The researchers gave the participants techniques to help them do this, such as trying to divert attention from sound to other sensations like touch and sight.
"Many focused on breathing because it gave them a feeling of control," Dr. Sherwood said. "By diverting their attention away from sound, the participants' auditory cortex activity went down, and the signal we were measuring also went down."
A control group of nine individuals were provided sham neurofeedback -- they performed the same tasks as the other group, but the feedback came not from them but from a random participant. By performing the exact same procedures with both groups using either real or sham neurofeedback, the researchers were able to distinguish the effect of real neurofeedback on control of the primary auditory cortex.
The study represents the first time fMRI-neurofeedback training has been applied to demonstrate that there is a significant relationship between control of the primary auditory cortex and attentional processes. This is important to therapeutic development, Sherwood said, as the neural mechanisms of tinnitus are unknown but likely related to attention.
The results represent a promising avenue of research that could lead to improvements in other areas of health like pain management, according to Dr. Sherwood.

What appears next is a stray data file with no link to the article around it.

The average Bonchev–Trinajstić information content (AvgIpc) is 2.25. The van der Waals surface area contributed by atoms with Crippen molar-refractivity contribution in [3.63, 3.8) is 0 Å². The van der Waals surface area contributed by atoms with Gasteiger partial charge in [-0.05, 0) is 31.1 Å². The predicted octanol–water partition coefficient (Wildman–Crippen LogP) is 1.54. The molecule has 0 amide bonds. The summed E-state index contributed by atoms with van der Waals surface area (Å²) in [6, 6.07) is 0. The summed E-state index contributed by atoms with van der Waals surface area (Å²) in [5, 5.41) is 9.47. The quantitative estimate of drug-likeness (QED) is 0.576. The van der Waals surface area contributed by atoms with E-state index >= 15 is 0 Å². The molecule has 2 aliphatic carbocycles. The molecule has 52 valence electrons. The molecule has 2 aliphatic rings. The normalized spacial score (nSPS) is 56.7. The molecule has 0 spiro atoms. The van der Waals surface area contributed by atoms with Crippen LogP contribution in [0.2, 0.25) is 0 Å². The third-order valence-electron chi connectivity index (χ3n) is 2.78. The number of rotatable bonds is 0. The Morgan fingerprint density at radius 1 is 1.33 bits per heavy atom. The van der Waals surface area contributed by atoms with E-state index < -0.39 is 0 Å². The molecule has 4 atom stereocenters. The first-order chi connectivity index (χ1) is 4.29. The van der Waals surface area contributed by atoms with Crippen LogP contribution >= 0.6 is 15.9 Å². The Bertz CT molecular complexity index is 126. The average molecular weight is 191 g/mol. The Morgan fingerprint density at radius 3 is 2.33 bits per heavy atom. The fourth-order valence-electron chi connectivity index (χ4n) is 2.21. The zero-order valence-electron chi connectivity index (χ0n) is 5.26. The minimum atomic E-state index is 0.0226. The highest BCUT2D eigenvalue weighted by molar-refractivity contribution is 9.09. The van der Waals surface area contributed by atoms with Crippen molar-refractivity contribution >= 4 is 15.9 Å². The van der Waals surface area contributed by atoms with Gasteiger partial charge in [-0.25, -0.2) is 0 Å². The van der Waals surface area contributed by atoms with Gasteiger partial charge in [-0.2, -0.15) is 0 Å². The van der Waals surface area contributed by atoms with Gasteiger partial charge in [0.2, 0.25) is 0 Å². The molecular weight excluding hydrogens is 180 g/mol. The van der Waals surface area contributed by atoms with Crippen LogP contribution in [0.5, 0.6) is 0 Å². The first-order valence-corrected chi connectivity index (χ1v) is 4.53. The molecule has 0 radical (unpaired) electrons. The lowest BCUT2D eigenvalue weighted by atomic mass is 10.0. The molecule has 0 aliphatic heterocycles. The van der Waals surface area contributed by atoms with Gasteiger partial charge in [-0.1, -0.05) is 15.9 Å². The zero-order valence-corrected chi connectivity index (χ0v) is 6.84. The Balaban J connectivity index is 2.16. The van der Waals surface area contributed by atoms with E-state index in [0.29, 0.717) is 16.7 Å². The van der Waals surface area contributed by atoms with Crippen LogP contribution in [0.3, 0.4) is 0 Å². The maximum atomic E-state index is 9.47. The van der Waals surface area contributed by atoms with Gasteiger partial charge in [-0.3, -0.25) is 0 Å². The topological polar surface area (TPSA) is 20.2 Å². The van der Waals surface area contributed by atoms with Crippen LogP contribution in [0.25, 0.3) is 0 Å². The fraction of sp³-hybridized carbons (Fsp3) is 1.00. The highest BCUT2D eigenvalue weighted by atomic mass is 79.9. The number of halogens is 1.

"Ultimately, we'd like take what we learned from MRI and develop a neurofeedback program that doesn't require MRI to use, such as an app or home-based therapy that could apply to tinnitus and other conditions," he said.
Co-authors are Emily E. Diller, M.S., Subhashini Ganapathy, Ph.D., Jeremy Nelson, Ph.D., and Jason G. Parker, Ph.D. This material is based on research sponsored by the U.S. Air Force under agreement number FA8650-16-2-6702. The views expressed are those of the authors and do not reflect the official views or policy of the Department of Defense and its Components. The U.S. Government is authorized to reproduce and distribute reprints for Governmental purposes notwithstanding any copyright notation thereon. The voluntary, fully informed consent of the subjects used in this research was obtained as required by 32 CFR 219 and DODI 3216.02_AFI 40-402.
Note: Copies of RSNA 2017 news releases and electronic images will be available online at RSNA.org/press17 beginning Monday, Nov. 27.
RSNA is an association of over 54,000 radiologists, radiation oncologists, medical physicists and related scientists, promoting excellence in patient care and health care delivery through education, research and technologic innovation. The Society is based in Oak Brook, Ill. (RSNA.org)
For patient-friendly information on fMRI, visit RadiologyInfo.org.
Linda Brooks | EurekAlert!